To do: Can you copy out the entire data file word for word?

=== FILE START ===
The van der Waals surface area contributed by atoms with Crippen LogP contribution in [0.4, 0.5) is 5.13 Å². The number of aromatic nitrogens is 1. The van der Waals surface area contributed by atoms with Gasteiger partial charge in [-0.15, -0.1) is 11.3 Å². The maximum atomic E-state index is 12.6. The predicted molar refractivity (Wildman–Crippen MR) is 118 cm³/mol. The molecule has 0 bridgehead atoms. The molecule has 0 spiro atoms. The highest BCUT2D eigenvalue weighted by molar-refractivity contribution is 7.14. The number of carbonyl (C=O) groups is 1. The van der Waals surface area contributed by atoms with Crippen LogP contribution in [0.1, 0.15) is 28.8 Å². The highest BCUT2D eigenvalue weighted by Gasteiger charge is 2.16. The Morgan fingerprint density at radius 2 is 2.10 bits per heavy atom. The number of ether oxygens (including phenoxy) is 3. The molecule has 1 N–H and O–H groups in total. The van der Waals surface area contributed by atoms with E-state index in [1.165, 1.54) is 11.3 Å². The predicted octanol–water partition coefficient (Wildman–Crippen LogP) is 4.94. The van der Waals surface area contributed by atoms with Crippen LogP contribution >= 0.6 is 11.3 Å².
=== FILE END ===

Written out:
The van der Waals surface area contributed by atoms with Crippen LogP contribution in [0.4, 0.5) is 5.13 Å². The number of aromatic nitrogens is 1. The van der Waals surface area contributed by atoms with Gasteiger partial charge in [-0.15, -0.1) is 11.3 Å². The maximum atomic E-state index is 12.6. The predicted molar refractivity (Wildman–Crippen MR) is 118 cm³/mol. The molecule has 0 bridgehead atoms. The molecule has 0 spiro atoms. The highest BCUT2D eigenvalue weighted by molar-refractivity contribution is 7.14. The number of carbonyl (C=O) groups is 1. The van der Waals surface area contributed by atoms with Crippen LogP contribution in [0.1, 0.15) is 28.8 Å². The highest BCUT2D eigenvalue weighted by Gasteiger charge is 2.16. The Morgan fingerprint density at radius 2 is 2.10 bits per heavy atom. The number of ether oxygens (including phenoxy) is 3. The molecule has 1 N–H and O–H groups in total. The van der Waals surface area contributed by atoms with E-state index in [1.165, 1.54) is 11.3 Å². The predicted octanol–water partition coefficient (Wildman–Crippen LogP) is 4.94. The van der Waals surface area contributed by atoms with Crippen LogP contribution >= 0.6 is 11.3 Å².